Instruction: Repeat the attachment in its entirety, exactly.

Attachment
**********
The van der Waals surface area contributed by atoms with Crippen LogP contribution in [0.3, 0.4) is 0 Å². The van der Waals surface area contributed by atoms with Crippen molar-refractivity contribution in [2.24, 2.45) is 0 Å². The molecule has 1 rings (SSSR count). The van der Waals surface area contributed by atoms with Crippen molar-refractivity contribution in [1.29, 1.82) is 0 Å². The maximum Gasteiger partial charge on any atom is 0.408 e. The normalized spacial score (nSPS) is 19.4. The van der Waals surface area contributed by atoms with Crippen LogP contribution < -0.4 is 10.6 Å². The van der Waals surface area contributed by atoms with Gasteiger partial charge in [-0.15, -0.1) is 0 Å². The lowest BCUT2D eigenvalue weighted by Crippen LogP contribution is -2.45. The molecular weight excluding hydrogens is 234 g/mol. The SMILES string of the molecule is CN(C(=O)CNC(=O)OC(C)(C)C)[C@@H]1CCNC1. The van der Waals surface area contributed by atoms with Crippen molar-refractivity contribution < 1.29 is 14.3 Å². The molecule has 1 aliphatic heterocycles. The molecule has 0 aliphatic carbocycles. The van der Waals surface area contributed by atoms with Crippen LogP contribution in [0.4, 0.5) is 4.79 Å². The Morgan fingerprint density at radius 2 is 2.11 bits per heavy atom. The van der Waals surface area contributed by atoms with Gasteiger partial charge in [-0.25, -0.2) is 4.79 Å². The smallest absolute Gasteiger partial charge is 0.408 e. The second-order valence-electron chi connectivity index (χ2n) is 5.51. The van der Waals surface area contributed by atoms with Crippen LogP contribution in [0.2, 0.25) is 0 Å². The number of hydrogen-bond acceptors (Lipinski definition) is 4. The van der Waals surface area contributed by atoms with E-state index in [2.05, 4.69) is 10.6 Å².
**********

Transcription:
The van der Waals surface area contributed by atoms with Crippen LogP contribution in [0.3, 0.4) is 0 Å². The van der Waals surface area contributed by atoms with Crippen molar-refractivity contribution in [2.24, 2.45) is 0 Å². The molecule has 1 rings (SSSR count). The van der Waals surface area contributed by atoms with Crippen molar-refractivity contribution in [1.29, 1.82) is 0 Å². The maximum Gasteiger partial charge on any atom is 0.408 e. The normalized spacial score (nSPS) is 19.4. The van der Waals surface area contributed by atoms with Crippen LogP contribution < -0.4 is 10.6 Å². The van der Waals surface area contributed by atoms with Gasteiger partial charge in [-0.15, -0.1) is 0 Å². The lowest BCUT2D eigenvalue weighted by Crippen LogP contribution is -2.45. The molecular weight excluding hydrogens is 234 g/mol. The SMILES string of the molecule is CN(C(=O)CNC(=O)OC(C)(C)C)[C@@H]1CCNC1. The van der Waals surface area contributed by atoms with Crippen molar-refractivity contribution < 1.29 is 14.3 Å². The molecule has 1 aliphatic heterocycles. The molecule has 0 aliphatic carbocycles. The van der Waals surface area contributed by atoms with Crippen LogP contribution in [0.4, 0.5) is 4.79 Å². The Morgan fingerprint density at radius 2 is 2.11 bits per heavy atom. The van der Waals surface area contributed by atoms with Gasteiger partial charge in [-0.25, -0.2) is 4.79 Å². The smallest absolute Gasteiger partial charge is 0.408 e. The second-order valence-electron chi connectivity index (χ2n) is 5.51. The van der Waals surface area contributed by atoms with Crippen LogP contribution in [0.2, 0.25) is 0 Å². The number of hydrogen-bond acceptors (Lipinski definition) is 4. The van der Waals surface area contributed by atoms with E-state index in [2.05, 4.69) is 10.6 Å².